Tradition in the market is an essential factor in our ranking and is a key aspect to the salience of each contender. Our ranking for Mexico includes nineteenth century brands (Liverpool, Victoria, Banamex and Palacio de Hierro are the oldest), but these are far from the only ones launched more than 50 years ago. Permanence in the market builds in the Mexican people a feeling of continuity and confidence that enables brands to remain as favorites in the market. In Mexico we live in a constant state of nostalgia, because we all know that “better the devil you know than the devil you don’t”: Mexico is a market where tradition and brand heritage are fundamental for decision-making, and this poses a significant challenge to any new launch that fails to have the support of a feeling of continuity or a clear positioning that may allow consumers to fight the uncertainty they so fear. Some younger, more challenging brands have managed to turn things around through discourse: brands such as Tía Rosa have managed to be linked to tradition by creating a positioning that points to known territories. The slogans “With love as always”, “For their great home-made taste”, reflect their intent to build on familiarity and closeness: a desire to belong to the closest tribe to the user. 

Although they are more classic brands, the Top 30 in Mexico include competitors who know how to stand out in their set, perhaps not through radical innovation, but by a process of constant gradual innovation that keeps them at the head of their categories. Elektra, for example, has managed to combine on the same sales floor other companies of Grupo Salinas, creating a powerful supply that builds on microcredit, and therefore affordability.

Another example is Oxxo, the convenience store par excellence in our country which combines characteristics of modern and traditional channels creating a unique and differentiated format rooted in ‘total convenience’.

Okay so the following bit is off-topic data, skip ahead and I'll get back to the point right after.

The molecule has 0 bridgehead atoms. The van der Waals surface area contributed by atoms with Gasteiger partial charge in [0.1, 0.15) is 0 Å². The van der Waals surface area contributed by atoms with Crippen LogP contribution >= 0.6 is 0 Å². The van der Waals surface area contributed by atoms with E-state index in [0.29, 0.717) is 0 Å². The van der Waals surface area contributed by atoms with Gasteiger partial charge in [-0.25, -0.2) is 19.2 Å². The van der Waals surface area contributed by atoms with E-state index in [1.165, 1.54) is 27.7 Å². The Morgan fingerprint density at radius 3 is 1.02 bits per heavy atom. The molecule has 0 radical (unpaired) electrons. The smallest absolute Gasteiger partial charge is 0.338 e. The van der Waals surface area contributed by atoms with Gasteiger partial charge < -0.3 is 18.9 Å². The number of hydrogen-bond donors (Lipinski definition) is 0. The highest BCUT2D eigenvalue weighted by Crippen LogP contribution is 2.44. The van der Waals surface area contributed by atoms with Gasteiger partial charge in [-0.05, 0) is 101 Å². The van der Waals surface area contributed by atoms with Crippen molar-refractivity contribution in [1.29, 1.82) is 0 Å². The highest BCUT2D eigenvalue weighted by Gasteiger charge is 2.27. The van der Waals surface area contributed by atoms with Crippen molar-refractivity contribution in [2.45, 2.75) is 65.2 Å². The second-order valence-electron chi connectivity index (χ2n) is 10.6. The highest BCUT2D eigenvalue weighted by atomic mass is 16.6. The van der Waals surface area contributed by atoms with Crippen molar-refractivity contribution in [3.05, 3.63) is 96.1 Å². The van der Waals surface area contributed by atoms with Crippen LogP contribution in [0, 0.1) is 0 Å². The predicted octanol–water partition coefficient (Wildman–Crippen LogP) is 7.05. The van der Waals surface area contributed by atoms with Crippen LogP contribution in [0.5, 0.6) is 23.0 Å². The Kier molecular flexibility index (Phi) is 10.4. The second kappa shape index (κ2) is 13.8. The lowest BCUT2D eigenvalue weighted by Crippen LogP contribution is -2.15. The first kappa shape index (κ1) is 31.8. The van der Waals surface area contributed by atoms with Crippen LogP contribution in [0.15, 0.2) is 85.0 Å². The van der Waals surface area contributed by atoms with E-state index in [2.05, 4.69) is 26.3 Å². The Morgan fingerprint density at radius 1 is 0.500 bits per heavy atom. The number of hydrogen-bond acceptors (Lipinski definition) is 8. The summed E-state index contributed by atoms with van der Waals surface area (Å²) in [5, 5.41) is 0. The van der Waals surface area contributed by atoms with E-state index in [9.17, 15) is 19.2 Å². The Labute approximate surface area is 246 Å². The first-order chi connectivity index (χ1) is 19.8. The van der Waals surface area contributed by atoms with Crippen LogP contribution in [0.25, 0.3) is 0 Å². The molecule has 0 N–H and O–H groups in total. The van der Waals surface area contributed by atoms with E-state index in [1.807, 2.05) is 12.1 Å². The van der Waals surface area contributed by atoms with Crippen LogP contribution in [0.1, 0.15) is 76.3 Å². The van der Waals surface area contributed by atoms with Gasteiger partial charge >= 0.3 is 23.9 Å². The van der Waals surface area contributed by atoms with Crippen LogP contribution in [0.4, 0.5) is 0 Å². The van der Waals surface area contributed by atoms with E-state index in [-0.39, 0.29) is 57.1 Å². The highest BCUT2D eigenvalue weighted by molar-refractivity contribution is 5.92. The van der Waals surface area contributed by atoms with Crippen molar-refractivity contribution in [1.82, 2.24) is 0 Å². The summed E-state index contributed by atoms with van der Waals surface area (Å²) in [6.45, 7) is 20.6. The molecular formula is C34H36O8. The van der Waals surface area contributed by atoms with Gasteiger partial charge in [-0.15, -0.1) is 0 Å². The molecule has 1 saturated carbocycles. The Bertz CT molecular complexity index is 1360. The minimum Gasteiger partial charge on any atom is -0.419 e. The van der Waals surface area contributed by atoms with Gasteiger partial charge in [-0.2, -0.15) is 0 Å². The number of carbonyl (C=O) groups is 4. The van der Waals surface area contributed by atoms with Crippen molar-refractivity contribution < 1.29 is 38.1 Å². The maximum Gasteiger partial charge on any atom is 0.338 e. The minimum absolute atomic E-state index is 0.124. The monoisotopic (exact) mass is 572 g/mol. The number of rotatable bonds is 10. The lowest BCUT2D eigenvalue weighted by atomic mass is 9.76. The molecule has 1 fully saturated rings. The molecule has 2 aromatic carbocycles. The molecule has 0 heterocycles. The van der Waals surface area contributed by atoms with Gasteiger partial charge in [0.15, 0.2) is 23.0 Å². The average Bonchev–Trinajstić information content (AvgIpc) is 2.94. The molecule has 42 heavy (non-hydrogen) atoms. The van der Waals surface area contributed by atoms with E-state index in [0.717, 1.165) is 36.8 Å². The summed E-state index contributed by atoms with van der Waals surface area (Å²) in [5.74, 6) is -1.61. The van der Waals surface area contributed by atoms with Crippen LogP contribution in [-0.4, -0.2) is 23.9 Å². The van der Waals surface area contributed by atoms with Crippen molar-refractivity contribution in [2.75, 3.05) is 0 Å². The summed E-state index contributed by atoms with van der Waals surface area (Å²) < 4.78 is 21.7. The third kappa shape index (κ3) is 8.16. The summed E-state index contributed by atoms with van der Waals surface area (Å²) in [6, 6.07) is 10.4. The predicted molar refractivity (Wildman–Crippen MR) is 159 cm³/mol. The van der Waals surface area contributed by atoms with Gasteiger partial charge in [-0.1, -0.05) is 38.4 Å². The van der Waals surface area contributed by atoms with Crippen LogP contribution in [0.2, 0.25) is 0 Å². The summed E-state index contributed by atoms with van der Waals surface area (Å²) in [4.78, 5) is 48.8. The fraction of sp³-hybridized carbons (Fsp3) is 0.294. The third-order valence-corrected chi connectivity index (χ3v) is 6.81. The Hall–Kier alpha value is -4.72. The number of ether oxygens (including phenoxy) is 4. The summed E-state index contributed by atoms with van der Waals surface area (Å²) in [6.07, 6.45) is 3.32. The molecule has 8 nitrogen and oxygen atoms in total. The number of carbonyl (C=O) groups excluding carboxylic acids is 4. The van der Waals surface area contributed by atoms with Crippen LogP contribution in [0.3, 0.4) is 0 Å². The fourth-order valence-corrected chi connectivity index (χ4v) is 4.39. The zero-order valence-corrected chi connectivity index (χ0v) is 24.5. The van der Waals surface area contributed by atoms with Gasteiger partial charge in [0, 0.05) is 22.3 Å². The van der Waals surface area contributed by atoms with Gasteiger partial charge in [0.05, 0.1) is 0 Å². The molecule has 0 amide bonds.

Each and every brand in our ranking has been transformed throughout time based on really strong standards that go beyond the boundaries of their categories. Some examples are Palacio de Hierro, which has set the standards of style in our country, Tecate and its construction of the modern Mexican macho, Oxxo and the standards of convenience. But the titanic power of these brands has also brought about significant adjustments nationwide: in the case of telecommunications, Telcel, Telmex, Televisa and TV Azteca concentrate very important shares in their categories, giving an eternal sense of monopolistic practices to their actions. This characteristic eventually forced the Mexican government to reform the Constitution and create specific laws applicable to the telecommunications sector (one of them even received the nickname “Televisa Law”).

Yes, the recipe for success in our country seems to be based, to a great extent, on size and time in the market, and although it cannot be denied that these are important, they are far from being determining factors. A powerful brand in Mexico is known as a Mexican brand which seeks to become culturally relevant. It offers clear benefits to consumers, allowing them to project and establish their place in society. It is able to change with a dynamic environment and a picky consumer, highly influenced by other people’s opinion. Brands in Mexico must be not only providers but also allies, seeking to be a part of the consumer’s tribe. The Mexican market demands more and more brands that acknowledge its individuality, to make life easier and have a conversation. Like the country itself, Mexican people can be contradictory consumers: consumers who strive for tradition but are more than open to diversity.

Fernando Álvarez Kuri

VP Millward Brown Vermeer, Millward Brown